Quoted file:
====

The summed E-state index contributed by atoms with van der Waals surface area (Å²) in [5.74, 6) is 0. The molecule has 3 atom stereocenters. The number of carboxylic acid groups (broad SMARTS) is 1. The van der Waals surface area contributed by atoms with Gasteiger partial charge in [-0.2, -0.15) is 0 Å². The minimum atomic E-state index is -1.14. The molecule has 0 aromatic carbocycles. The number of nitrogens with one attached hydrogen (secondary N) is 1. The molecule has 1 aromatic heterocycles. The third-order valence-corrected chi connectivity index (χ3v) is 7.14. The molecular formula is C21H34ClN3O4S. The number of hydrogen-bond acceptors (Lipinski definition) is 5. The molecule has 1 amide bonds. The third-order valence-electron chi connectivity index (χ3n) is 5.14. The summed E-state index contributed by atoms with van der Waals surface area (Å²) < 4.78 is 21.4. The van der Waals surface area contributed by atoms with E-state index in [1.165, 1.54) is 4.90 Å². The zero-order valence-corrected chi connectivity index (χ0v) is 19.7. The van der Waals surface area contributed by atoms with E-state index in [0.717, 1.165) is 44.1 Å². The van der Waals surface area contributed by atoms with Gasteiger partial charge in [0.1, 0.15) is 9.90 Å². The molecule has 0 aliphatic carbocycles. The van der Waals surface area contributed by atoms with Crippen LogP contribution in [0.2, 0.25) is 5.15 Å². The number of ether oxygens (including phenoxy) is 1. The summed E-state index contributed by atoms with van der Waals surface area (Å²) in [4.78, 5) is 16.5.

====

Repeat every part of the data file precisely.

The summed E-state index contributed by atoms with van der Waals surface area (Å²) in [5.74, 6) is 0. The molecule has 3 atom stereocenters. The number of carboxylic acid groups (broad SMARTS) is 1. The van der Waals surface area contributed by atoms with Gasteiger partial charge in [-0.2, -0.15) is 0 Å². The minimum atomic E-state index is -1.14. The molecule has 0 aromatic carbocycles. The number of nitrogens with one attached hydrogen (secondary N) is 1. The molecule has 1 aromatic heterocycles. The third-order valence-corrected chi connectivity index (χ3v) is 7.14. The molecular formula is C21H34ClN3O4S. The number of hydrogen-bond acceptors (Lipinski definition) is 5. The molecule has 1 amide bonds. The third-order valence-electron chi connectivity index (χ3n) is 5.14. The summed E-state index contributed by atoms with van der Waals surface area (Å²) < 4.78 is 21.4. The van der Waals surface area contributed by atoms with E-state index in [1.165, 1.54) is 4.90 Å². The zero-order valence-corrected chi connectivity index (χ0v) is 19.7. The van der Waals surface area contributed by atoms with E-state index in [0.717, 1.165) is 44.1 Å². The van der Waals surface area contributed by atoms with Gasteiger partial charge in [0.1, 0.15) is 9.90 Å². The molecule has 0 aliphatic carbocycles. The van der Waals surface area contributed by atoms with Crippen LogP contribution in [0.2, 0.25) is 5.15 Å². The number of ether oxygens (including phenoxy) is 1. The summed E-state index contributed by atoms with van der Waals surface area (Å²) in [4.78, 5) is 16.5.